When a commission investigating Holocaust-era life insurance policies ended its work in March after nine years, it boasted that it had awarded more than $300 million to survivors and their heirs.
Now, a former commission arbitrator is criticizing the group’s work, alleging that a “phantom rule” was used by some of the dozens of arbitrators, accounting in part for the denial of 84 percent of all claims filed. The arbitrator, Albert B. Lewis, who is also a former New York State insurance superintendent, is calling for a reopening of these cases.
The “phantom rule,” as Lewis described it, was that without an actual insurance policy in hand, either from the company or the claimant, the onus was on the claimant in seeking financial redress.
In fact, though, when the commission was established, the actual rules called for a more sympathetic stance toward the survivors and their heirs, specifying that there would be “relaxed standards of proof” favoring the claimant in determining the awards.
Lewis’s comments follow that of other critics of the International Commission on Holocaust-Era Insurance Claims (ICHEIC), who have pointed out the wording of the 1998 memorandum of understanding signed by the six major European insurance companies that provided the money. The memorandum said the commission “shall establish ‘relaxed standards of proof’ that acknowledged the passage of time and the practical difficulties of the survivors, their beneficiaries and heirs, in locating relevant documents.”
Lewis told The Jewish Week that Katrina Oakley, the commission’s law administrator in London, had tried to pressure him into changing two awards that he granted to claimants. She complained that his interpretation of “relaxed standards of proof” differed from that of other arbitrators.
In an e-mail she sent Lewis on Nov. 26, 2003, Oakley wrote that she was “concerned” that his “interpretation is sufficiently different that it would set a precarious precedent.”
Oakley wrote also that in cases where neither the heir nor the company was able to prove a policy’s existence, “the appellant has a heavy burden of proof that” such a policy was issued.
Lewis said he refused to change his ruling and that the appellants were paid because the “phantom rule” Oakley cited “was never adopted by ICHEIC, nor was it included in the arbitrator’s handbook.”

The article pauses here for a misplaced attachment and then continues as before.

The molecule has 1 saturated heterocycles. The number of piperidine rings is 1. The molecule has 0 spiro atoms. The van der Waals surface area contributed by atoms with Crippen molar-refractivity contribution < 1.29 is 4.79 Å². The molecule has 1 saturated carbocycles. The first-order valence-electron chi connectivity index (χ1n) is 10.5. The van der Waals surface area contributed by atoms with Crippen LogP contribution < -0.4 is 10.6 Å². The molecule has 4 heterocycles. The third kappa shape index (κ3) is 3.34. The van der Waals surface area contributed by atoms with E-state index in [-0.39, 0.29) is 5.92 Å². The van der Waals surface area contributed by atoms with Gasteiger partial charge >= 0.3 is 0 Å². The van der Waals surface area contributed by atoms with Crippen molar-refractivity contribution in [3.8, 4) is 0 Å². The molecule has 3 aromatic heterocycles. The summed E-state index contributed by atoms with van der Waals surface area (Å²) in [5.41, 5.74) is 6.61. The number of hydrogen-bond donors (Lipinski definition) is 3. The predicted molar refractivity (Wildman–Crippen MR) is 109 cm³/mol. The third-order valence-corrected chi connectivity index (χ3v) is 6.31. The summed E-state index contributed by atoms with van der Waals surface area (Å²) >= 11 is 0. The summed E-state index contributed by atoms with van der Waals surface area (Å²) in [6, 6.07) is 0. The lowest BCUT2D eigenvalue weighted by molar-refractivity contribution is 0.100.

“Ms. Oakley had no authority to promulgate any of ICHEIC’s rules,” Lewis said.
He relied instead, he said, on rules adopted by ICHEIC that said arbitrators should be more lenient, following the “principles of equity and justice.” And he quoted the commission’s chairman, Lawrence Eagleburger, as saying “there is intentionally built into the standards wide latitude and flexibility.”
But Oakley delayed granting the contested awards, prompting Lewis on June 15, 2004, to send her an e-mail saying he considered her actions a “blatant attempt to pressure me as an arbitrator to reverse proposed monetary awards to claimants. It was a flagrant violation of the rules and it denied the claimants due process. … Your unauthorized conduct in delaying [the] award during which [the claimant] is receiving no interest is an affront” to those who drew the rules and acted as arbitrators.Elan Steinberg, a former member of the ICHEIC board, said he had never heard of the “phantom rule” and termed it a “smoking gun” for those who are still seeking payment of their relatives’ Holocaust-era life insurance policies.
“We had agreed that we would use relaxed standards of proof, which is contrary to the adjudicator’s letter,” he said, referring to Oakley.
Steinberg, who left the commission in 2004, said he was “deeply saddened and troubled” by the high percentage of claim rejections. “There should be no statute of limitations on justice,” he said. “There is no question in my mind that these issues, which touch on the moral and ethical obligations we have to our Holocaust martyrs, must remain open.”